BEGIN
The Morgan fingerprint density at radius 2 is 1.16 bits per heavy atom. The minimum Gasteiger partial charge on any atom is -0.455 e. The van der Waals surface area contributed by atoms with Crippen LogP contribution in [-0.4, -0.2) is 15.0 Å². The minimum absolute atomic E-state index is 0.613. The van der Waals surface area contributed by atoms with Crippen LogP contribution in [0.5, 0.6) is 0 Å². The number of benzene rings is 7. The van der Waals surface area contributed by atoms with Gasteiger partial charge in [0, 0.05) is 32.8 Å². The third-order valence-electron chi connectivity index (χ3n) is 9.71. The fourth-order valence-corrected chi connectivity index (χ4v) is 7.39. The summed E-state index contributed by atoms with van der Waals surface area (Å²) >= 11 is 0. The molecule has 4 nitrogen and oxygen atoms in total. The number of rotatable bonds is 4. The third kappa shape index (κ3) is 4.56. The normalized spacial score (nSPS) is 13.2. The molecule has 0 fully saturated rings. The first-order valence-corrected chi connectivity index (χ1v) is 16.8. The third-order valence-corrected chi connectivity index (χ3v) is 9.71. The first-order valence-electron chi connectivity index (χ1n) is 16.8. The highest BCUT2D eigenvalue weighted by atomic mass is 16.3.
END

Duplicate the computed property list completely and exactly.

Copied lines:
The Morgan fingerprint density at radius 2 is 1.16 bits per heavy atom. The minimum Gasteiger partial charge on any atom is -0.455 e. The van der Waals surface area contributed by atoms with Crippen LogP contribution in [-0.4, -0.2) is 15.0 Å². The minimum absolute atomic E-state index is 0.613. The van der Waals surface area contributed by atoms with Crippen LogP contribution in [0.5, 0.6) is 0 Å². The number of benzene rings is 7. The van der Waals surface area contributed by atoms with Gasteiger partial charge in [0, 0.05) is 32.8 Å². The third-order valence-electron chi connectivity index (χ3n) is 9.71. The fourth-order valence-corrected chi connectivity index (χ4v) is 7.39. The summed E-state index contributed by atoms with van der Waals surface area (Å²) >= 11 is 0. The molecule has 4 nitrogen and oxygen atoms in total. The number of rotatable bonds is 4. The third kappa shape index (κ3) is 4.56. The normalized spacial score (nSPS) is 13.2. The molecule has 0 fully saturated rings. The first-order valence-corrected chi connectivity index (χ1v) is 16.8. The third-order valence-corrected chi connectivity index (χ3v) is 9.71. The first-order valence-electron chi connectivity index (χ1n) is 16.8. The highest BCUT2D eigenvalue weighted by atomic mass is 16.3.